EXAMPLES:

sage: c = Constellation([])
sage: c.degree()
0
sage: c = Constellation(['(0,1)',None])
sage: c.degree()
2
sage: c = Constellation(['(0,1)','(0,3,2)(1,5)',None,'(4,3,2,1)'])
sage: c.degree()
6

euler_characteristic()#

Return the Euler characteristic of the surface.

ALGORITHM:

Hurwitz formula

EXAMPLES:

sage: c = Constellation(['(0,1)', '(0,2)', None])
sage: c.euler_characteristic()
2

sage: c = Constellation(['(0,1,2,3)','(1,3,0,2)', '(0,3,1,2)', None])
sage: c.euler_characteristic()
-4

g(i=None)#

Return the permutation $$g_i$$ of the constellation.

INPUT:

• i – integer or None (default)

If None , return instead the list of all $$g_i$$.

EXAMPLES:

sage: c = Constellation(['(0,1,2)(3,4)','(0,3)',None])
sage: c.g(0)
(0,1,2)(3,4)
sage: c.g(1)
(0,3)
sage: c.g(2)
(0,4,3,2,1)
sage: c.g()
[(0,1,2)(3,4), (0,3), (0,4,3,2,1)]

genus()#

Return the genus of the surface.

EXAMPLES:

sage: c = Constellation(['(0,1)', '(0,2)', None])
sage: c.genus()
0

sage: c = Constellation(['(0,1)(2,3,4)','(1,3,4)(2,0)', None])
sage: c.genus()
1

is_connected()#

Test of connectedness.

EXAMPLES:

sage: c = Constellation(['(0,1)(2)', None, '(0,1)(2)'], connected=False)
sage: c.is_connected()
False
sage: c = Constellation(['(0,1,2)', None], connected=False)
sage: c.is_connected()
True

is_isomorphic(other, return_map=False)#

Test of isomorphism.

Return True if the constellations are isomorphic (i.e. related by a common conjugacy) and return the permutation that conjugate the two permutations if return_map is True in such a way that self.relabel(m) == other.

ALGORITHM:

uses canonical labels obtained from the method relabel().

EXAMPLES:

sage: c = Constellation([[1,0,2],[2,1,0],[0,2,1],None])
sage: d = Constellation([[2,1,0],[0,2,1],[1,0,2],None])
True
sage: c.relabel(mapping) == d
True

is_mutable()#

Return False as self is immutable.

EXAMPLES:

sage: c = Constellation(([0,2,1],[2,1,0],[1,2,0]), mutable=False)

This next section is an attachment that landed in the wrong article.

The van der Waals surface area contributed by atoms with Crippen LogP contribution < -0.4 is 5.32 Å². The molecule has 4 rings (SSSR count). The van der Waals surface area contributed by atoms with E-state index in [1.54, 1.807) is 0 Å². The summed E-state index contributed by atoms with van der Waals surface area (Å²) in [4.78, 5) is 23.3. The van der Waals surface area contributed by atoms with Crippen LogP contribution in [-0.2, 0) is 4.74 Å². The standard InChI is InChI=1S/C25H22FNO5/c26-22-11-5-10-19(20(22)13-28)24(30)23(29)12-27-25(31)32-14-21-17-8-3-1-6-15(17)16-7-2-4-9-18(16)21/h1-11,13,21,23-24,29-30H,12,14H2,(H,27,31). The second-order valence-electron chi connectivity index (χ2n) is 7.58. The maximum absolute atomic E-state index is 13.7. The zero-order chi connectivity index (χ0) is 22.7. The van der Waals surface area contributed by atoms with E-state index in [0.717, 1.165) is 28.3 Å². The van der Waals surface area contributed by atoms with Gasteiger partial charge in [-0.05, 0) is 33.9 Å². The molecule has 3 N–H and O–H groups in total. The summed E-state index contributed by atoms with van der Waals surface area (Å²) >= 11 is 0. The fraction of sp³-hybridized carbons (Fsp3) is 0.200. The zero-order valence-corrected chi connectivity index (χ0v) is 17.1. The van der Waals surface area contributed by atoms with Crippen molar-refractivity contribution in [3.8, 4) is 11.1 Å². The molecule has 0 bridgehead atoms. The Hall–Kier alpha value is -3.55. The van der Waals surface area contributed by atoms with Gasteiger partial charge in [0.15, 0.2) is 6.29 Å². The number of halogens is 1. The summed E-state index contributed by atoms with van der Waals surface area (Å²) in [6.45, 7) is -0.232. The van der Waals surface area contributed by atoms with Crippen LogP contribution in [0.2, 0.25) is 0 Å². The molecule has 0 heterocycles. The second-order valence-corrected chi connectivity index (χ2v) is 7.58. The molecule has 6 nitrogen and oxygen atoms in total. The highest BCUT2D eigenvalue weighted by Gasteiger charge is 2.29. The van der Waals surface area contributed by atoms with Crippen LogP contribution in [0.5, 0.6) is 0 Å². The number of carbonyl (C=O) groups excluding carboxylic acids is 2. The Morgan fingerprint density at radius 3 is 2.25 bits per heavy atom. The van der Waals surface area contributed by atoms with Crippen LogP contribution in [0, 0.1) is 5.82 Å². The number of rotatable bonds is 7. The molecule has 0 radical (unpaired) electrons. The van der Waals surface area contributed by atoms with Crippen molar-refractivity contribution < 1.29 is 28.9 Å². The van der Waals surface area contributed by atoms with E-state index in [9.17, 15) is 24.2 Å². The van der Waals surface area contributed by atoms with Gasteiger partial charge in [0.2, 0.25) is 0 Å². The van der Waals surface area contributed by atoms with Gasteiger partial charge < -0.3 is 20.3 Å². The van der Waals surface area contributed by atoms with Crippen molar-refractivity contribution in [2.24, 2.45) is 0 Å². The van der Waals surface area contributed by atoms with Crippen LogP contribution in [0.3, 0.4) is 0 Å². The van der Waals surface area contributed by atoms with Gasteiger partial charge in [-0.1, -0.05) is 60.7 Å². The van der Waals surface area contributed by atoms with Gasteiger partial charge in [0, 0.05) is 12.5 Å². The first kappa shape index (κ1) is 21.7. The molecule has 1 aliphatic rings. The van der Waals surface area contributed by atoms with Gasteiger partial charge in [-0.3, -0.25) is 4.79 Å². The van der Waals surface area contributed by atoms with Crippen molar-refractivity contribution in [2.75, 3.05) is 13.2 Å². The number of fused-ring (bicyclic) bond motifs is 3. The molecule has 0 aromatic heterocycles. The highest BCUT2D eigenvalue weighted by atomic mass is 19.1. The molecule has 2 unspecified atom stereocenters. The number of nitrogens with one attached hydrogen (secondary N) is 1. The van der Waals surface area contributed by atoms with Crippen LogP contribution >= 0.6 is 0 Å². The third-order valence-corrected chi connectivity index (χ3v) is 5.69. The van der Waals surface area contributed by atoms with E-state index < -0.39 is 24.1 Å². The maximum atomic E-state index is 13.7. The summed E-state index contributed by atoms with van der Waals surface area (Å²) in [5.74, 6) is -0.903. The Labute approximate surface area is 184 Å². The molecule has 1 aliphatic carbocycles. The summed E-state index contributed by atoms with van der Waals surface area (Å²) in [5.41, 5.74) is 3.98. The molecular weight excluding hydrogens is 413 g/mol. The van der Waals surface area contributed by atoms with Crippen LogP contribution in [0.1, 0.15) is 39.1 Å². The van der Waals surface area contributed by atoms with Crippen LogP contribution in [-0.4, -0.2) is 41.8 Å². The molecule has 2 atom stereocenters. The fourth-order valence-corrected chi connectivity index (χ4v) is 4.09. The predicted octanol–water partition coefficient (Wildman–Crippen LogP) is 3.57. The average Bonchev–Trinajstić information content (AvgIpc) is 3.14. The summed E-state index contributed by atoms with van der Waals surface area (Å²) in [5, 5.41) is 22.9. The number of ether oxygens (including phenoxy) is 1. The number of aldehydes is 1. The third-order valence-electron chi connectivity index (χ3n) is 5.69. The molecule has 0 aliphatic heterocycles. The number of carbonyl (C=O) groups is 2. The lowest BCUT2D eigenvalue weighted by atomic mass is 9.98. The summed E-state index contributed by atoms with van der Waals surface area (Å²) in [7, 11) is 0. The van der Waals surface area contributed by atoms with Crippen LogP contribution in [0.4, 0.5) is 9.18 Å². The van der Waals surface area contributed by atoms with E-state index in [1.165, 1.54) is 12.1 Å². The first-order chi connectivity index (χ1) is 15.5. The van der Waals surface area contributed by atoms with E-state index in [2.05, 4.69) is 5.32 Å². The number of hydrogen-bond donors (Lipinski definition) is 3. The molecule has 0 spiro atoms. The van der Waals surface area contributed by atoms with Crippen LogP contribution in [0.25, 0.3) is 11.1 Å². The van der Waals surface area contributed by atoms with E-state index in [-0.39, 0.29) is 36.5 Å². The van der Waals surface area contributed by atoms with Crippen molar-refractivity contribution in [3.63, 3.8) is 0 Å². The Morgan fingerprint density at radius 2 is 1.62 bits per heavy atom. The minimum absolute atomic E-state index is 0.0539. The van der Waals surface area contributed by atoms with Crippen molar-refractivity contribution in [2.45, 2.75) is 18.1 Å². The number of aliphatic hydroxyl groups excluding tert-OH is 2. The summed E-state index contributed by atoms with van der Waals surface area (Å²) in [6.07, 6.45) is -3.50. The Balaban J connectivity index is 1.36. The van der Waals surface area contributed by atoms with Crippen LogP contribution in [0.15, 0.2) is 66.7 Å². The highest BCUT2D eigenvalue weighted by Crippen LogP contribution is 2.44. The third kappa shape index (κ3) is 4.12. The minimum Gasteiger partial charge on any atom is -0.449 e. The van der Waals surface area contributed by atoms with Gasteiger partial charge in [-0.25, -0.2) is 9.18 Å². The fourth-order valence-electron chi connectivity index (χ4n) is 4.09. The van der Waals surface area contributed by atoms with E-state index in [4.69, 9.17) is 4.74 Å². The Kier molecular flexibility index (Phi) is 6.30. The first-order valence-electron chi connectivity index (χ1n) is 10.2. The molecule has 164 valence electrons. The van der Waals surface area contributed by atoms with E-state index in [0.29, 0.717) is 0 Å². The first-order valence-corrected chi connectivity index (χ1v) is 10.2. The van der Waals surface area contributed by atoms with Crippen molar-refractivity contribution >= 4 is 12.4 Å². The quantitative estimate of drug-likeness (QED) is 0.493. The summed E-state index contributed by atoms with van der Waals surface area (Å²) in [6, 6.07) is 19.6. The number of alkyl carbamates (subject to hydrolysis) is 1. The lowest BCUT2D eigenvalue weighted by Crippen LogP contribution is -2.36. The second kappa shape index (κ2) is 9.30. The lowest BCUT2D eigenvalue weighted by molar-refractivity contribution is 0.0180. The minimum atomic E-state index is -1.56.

sage: c.is_mutable()
False

length()#

Return the number of permutations.

EXAMPLES:

sage: c = Constellation(['(0,1)','(0,2)','(0,3)',None])
sage: c.length()
4
sage: c = Constellation(['(0,1,3)',None,'(1,2)'])
sage: c.length()
3

mutable_copy()#

Return a mutable copy of self.

EXAMPLES:

sage: c = Constellation(([0,2,1],[2,1,0],[1,2,0]), mutable=False)
sage: d = c.mutable_copy()
sage: d.is_mutable()
True

passport(i=None)#

Return the profile of self.

The profile of a constellation is the tuple of partitions associated to the conjugacy classes of the permutations of the constellation.

This is also called the passport.

EXAMPLES:

sage: c = Constellation(['(0,1,2)(3,4)','(0,3)',None])
sage: c.profile()
([3, 2], [2, 1, 1, 1], )

profile(i=None)#

Return the profile of self.

The profile of a constellation is the tuple of partitions associated to the conjugacy classes of the permutations of the constellation.

This is also called the passport.

EXAMPLES:

sage: c = Constellation(['(0,1,2)(3,4)','(0,3)',None])
sage: c.profile()
([3, 2], [2, 1, 1, 1], )

relabel(perm=None, return_map=False)#

Relabel self.

If perm is provided then relabel with respect to perm. Otherwise use canonical labels. In that case, if return_map is provided, the return also the map used for canonical labels.

Algorithm:

the cycle for g(0) are adjacent and the cycle are joined with respect to the other permutations. The minimum is taken for all possible renumerotations.

EXAMPLES:

sage: c = Constellation(['(0,1)(2,3,4)','(1,4)',None]); c
Constellation of length 3 and degree 5
g0 (0,1)(2,3,4)
g1 (0)(1,4)(2)(3)
g2 (0,1,3,2,4)
sage: c2 = c.relabel(); c2
Constellation of length 3 and degree 5
g0 (0,1)(2,3,4)
g1 (0)(1,2)(3)(4)
g2 (0,1,4,3,2)


The map returned when the option return_map is set to True can be used to set the relabelling:

sage: c3, perm = c.relabel(return_map=True)
sage: c3 == c2 and c3 == c.relabel(perm=perm)
True

sage: S5 = SymmetricGroup(range(5))
sage: d = c.relabel(S5([4,3,1,0,2])); d
Constellation of length 3 and degree 5
g0 (0,2,1)(3,4)
g1 (0)(1)(2,3)(4)
g2 (0,1,2,4,3)
sage: d.is_isomorphic(c)
True


We check that after a random relabelling the new constellation is isomorphic to the initial one:

sage: c = Constellation(['(0,1)(2,3,4)','(1,4)',None])
sage: p = S5.random_element()
sage: cc = c.relabel(perm=p)
sage: cc.is_isomorphic(c)
True


Check that it works for “non standard” labels:

sage: c = Constellation([(('a','b'),('c','d','e')),('b','d'), None])
sage: c.relabel()
Constellation of length 3 and degree 5